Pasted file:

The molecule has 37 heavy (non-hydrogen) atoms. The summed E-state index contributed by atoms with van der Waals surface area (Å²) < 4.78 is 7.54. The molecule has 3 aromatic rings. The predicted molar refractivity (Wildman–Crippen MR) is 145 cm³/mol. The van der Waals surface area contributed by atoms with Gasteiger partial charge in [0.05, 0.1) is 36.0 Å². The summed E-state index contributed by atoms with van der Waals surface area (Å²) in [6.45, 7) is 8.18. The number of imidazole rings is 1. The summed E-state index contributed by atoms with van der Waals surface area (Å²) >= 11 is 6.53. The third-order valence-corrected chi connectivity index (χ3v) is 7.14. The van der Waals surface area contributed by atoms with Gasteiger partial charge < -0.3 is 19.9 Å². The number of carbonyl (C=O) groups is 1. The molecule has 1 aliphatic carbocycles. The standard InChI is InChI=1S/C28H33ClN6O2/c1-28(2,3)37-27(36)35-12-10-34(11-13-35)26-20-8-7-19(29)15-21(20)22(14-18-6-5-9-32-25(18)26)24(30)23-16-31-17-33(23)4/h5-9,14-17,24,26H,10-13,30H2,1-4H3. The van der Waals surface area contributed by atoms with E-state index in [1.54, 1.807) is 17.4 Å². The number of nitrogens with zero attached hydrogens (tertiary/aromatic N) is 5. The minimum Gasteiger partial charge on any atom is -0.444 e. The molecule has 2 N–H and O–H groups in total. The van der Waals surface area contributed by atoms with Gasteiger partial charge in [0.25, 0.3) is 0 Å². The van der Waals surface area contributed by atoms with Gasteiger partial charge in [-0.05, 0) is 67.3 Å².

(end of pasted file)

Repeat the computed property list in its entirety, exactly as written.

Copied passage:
The molecule has 37 heavy (non-hydrogen) atoms. The summed E-state index contributed by atoms with van der Waals surface area (Å²) < 4.78 is 7.54. The molecule has 3 aromatic rings. The predicted molar refractivity (Wildman–Crippen MR) is 145 cm³/mol. The van der Waals surface area contributed by atoms with Gasteiger partial charge in [0.05, 0.1) is 36.0 Å². The summed E-state index contributed by atoms with van der Waals surface area (Å²) in [6.45, 7) is 8.18. The number of imidazole rings is 1. The summed E-state index contributed by atoms with van der Waals surface area (Å²) >= 11 is 6.53. The third-order valence-corrected chi connectivity index (χ3v) is 7.14. The van der Waals surface area contributed by atoms with Gasteiger partial charge < -0.3 is 19.9 Å². The number of carbonyl (C=O) groups is 1. The molecule has 1 aliphatic carbocycles. The standard InChI is InChI=1S/C28H33ClN6O2/c1-28(2,3)37-27(36)35-12-10-34(11-13-35)26-20-8-7-19(29)15-21(20)22(14-18-6-5-9-32-25(18)26)24(30)23-16-31-17-33(23)4/h5-9,14-17,24,26H,10-13,30H2,1-4H3. The van der Waals surface area contributed by atoms with E-state index in [1.54, 1.807) is 17.4 Å². The number of nitrogens with zero attached hydrogens (tertiary/aromatic N) is 5. The minimum Gasteiger partial charge on any atom is -0.444 e. The molecule has 2 N–H and O–H groups in total. The van der Waals surface area contributed by atoms with Gasteiger partial charge in [0.25, 0.3) is 0 Å². The van der Waals surface area contributed by atoms with Gasteiger partial charge in [-0.05, 0) is 67.3 Å².